If you already have this mystery processor why wouln’t you take a DMM to beep the connections (it doeasn’t harm anything), it’s a pretty simple circuit to reverse, we’d like to see the schematics 🙂

  17. MiaM says:

    Re toning/beeping using a DMM: Make sure to use a mode that won’t react to regular silicon diodes to be extra sure to not damage anything.

    It’s probably harmless on anything even remotely related to this blog, but afaik old germanium transistors can be damaged by a very low voltage reverse polarity.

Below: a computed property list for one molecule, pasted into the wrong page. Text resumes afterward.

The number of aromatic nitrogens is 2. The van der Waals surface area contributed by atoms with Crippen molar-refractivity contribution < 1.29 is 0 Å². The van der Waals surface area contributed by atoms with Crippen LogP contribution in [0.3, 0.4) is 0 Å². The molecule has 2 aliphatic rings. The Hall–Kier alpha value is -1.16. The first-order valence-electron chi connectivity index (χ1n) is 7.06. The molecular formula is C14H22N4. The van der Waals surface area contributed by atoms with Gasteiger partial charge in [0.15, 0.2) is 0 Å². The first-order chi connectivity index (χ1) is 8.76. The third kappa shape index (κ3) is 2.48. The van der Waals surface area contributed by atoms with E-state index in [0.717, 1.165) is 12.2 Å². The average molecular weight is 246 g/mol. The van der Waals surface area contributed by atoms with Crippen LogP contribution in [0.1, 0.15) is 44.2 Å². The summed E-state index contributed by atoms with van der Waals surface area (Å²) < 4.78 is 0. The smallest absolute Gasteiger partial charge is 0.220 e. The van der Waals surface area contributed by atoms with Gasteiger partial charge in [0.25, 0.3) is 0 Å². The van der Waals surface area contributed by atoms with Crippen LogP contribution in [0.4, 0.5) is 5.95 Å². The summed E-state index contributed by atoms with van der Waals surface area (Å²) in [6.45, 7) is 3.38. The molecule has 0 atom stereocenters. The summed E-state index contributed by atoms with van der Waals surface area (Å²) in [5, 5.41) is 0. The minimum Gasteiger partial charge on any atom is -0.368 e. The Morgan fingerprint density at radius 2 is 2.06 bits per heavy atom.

In particular old analogue multi meters usually used an 1.5V battery (and to make things more complicated the red probe / connector marked + would usually be minus and vice versa in resistance measurement mode).

    DMMs can usually display up to 2V at least in it’s diode test modes.

    Don’t know what’s common for DMMs in general but on mine it’s possible to select low/high voltage for resistance modes, where high doubles up as diode test while low mode measures with just above 0.2V max which is afaik is safe as reverse polarity for all semiconductors.